Pros and Cons to a Seperately Managed Account
A Separately Managed Account (SMA) is a privately managed investment account owned by an investor seeking to manage a pool of individual assets. SMA's have been around since the 1970s, and a vast majority of the firms that offer SMA's are Registered Investment Advisor's (RIA). An SMA is commonly utilized by high net worth investors to provide an opportunity to invest in specific strategies like Socially Responsible Investing (SRI).
- Less Expensive: Morningstar research shows that the average cost of an actively managed portfolio is 0.75%* compared to 0.35 and 0.55% for Inspire Investments SMA's.
- Tax Efficiency:
- SMA's pass gains AND losses to the investor. Mutual funds cannot pass net tax losses. Passing on gains and losses allows the investor to intentionally tax harvest to tilt the tax effect towards gains or losses for the year.
- In an SMA, you are not impacted by the activity of other investors, who may generate capital gains due to the sale of their shares.
- Unlike a mutual fund, you are not subject to an entire year(s) worth of gains distributions even if you did not own the fund during the same period.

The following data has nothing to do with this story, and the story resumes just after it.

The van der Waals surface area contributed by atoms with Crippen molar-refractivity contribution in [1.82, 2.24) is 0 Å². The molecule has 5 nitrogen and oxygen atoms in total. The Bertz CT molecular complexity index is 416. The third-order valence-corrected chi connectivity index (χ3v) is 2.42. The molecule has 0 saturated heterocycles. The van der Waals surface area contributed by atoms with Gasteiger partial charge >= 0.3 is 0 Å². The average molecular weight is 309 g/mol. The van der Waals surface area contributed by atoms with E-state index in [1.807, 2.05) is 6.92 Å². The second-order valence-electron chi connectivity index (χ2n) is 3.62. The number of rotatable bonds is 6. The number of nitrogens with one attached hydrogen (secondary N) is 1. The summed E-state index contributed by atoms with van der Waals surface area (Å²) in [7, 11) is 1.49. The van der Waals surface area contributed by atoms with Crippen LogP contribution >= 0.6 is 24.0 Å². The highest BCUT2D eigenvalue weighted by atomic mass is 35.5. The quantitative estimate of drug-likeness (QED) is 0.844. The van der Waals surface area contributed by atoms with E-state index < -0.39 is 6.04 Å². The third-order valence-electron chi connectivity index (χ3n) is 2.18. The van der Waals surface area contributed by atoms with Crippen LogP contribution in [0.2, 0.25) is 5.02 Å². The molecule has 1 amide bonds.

- Precise Rebalancing: Rebalancing can happen between individual securities.
- No Securities Overlap: If you own more than one mutual fund, they sometimes own some of the same securities. The tilt towards those securities might add unnecessary volatility and reduce diversity to the overall investment strategy.
- Cost Transparency: In an SMA, costs are visible on the statement. In a mutual fund, the fees are invisible because they are within the fund's expense ratio.
- Specific Strategies: Custom strategies can be used to target particular sectors, include or exclude individual securities, or constrain for social criteria.
- Lacks Conceptual Simplicity: With SMA's individual assets are owned by the investor. This can lead to unproductive conversations about specific stocks and their performance. It also increases the likelihood of extreme outliers, which wouldn't be visible in a mutual fund.
- Illiquid Asset Class Limitations: SMA's work best with securities that are easy to trade. They do not typically hold bonds or foreign securities. To work around this limitation and to add asset class diversity, a fund manager might add low-cost mutual funds or ETF's to the SMA portfolio.
- Small Accounts: An SMA might not be an option for smaller accounts. SMA minimums have come down from $5,000,000 in the early 2000s to now as low as $25,000, but are still too large for some investors.